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SITE SUMMARIES (continued)

Site 1252

Site 1252 (proposed Site HR5a) was drilled in 1039 m of water, ~4.5 km east of the southern summit of Hydrate Ridge. The site is located on the western flank of a secondary anticline that is located east of the crest of Hydrate Ridge. The sediments in the core of the anticline appear to be continuous with the accretionary complex sediments sampled near the base of Site 1244 (~1.5 km to the west). Although there is an anomalously bright BSR at a depth of ~170 mbsf within the core of the anticline, the BSR disappears abruptly at an apparent stratigraphic boundary within the accretionary complex sequence and does not extend beneath Site 1252. Sediments onlapping the anticline from the west can be correlated with sediments sampled at Site 1251.

The principal objectives at Site 1252 were to (1) sample the sediments in the core of the anticline to determine whether they are compositionally and biostratigraphically similar to those at the base of Site 1244; (2) determine the structure of these sediments in order to constrain the mode of growth of the anticline/diapir; (3) determine whether hydrates are present at a site near a very strong BSR but where no BSR is present; and (4) provide age constraints on the geological history recorded by seismic stratigraphy.


One hole was drilled at Site 1252, comprising 28 cores (14 APC and 14 XCB) and sampling sediments to a depth of 260 mbsf. The APCT tool, which was deployed six times to measure in situ temperature, was the only special downhole tool used at this site (Tables T2, T3). This is also the only site where we did not acquire LWD. Wireline logging data were acquired, including one run with the triple combo tool string and one run with the FMS-sonic tool string. This was an alternate site and was the last site drilled during Leg 204.

Principal Scientific Results

Drilling at Site 1252 showed evidence for only very limited presence of gas hydrate. Nonetheless, it is a very interesting site in that it showed very clear correlations between lithostratigraphic observations, physical property measurements, and wireline logging results throughout the entire cored sequence. It is the only site to show significant postdepositional carbonate formation beneath the upper tens of meters.

Based on the major and minor lithologies and additional criteria like fabric, physical properties, and microscopic analysis, the sediments recovered at Site 1252 were divided in three lithostratigraphic units. Lithostratigraphic Unit I, subdivided into four subunits, extends from the seafloor to 96.5 mbsf and is dominated by dark greenish gray clay to silty clay ranging in age from 0 to ~0.3 Ma. Subunit IA is characterized by a strong negative density gradient in the MST data, which probably results from the onset of gas exsolution at ~7 mbsf. The lower boundary of Unit I is defined by the same unconformity that was sampled at a depth of 130 mbsf at Site 1251. At both sites, this unconformity is clearly seen in seismic data and is compatible with biostratigraphic data but does not have a striking lithologic signature. At Site 1252, the unconformity is overlain by an apparent debris flow called Subunit ID, the top of which corresponds to a strong anomaly in MS. Subunit ID pinches out just west of Site 1251 and was not sampled there. In contrast, the debris flow that comprises Subunit IB at Site 1251 is not present at Site 1252 (Fig. F8). Subunit IC at both sites is strikingly similar in its lithologic description and its seismic reflection character.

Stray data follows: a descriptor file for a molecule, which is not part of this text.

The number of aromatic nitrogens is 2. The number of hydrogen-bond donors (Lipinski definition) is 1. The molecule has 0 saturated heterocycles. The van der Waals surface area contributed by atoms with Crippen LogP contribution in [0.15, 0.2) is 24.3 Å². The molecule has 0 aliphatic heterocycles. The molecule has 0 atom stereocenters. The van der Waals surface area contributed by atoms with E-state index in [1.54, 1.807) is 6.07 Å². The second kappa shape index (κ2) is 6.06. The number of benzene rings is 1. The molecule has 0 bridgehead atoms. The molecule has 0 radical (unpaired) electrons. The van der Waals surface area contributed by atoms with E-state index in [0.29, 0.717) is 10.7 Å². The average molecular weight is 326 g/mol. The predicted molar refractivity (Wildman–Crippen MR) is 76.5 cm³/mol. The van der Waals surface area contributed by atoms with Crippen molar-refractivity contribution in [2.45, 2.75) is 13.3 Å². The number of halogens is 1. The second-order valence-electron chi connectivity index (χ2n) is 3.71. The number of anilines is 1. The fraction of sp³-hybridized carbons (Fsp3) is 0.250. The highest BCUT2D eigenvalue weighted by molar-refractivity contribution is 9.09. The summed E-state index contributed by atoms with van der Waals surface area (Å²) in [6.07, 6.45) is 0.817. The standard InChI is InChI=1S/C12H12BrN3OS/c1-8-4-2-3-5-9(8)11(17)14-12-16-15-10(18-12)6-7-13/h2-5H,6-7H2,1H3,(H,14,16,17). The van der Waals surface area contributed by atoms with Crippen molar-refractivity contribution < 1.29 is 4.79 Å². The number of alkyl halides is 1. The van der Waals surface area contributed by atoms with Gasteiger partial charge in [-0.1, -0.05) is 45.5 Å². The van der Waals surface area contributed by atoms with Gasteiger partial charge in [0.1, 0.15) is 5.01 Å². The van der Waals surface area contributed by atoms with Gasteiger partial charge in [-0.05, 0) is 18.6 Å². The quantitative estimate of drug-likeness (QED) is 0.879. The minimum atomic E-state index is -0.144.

Unit II at Site 1252 is a dark green foraminifer-rich silty clay that is intercalated with lighter-colored fine sand and coarse silt turbidite layers. These thin turbidites result in a nearly continuous zone of high MS. In contrast to Site 1251, where Unit II is ~180 m thick, Unit II at Site 1252 is only ~20 m thick. This is primarily due to the location of this site, where Unit II laps onto the west flank of uplifted accretionary complex sediments. Subunits IB and IC through Unit II are characterized by a normal increase in density and decrease in porosity with depth that is probably caused by sediment compaction.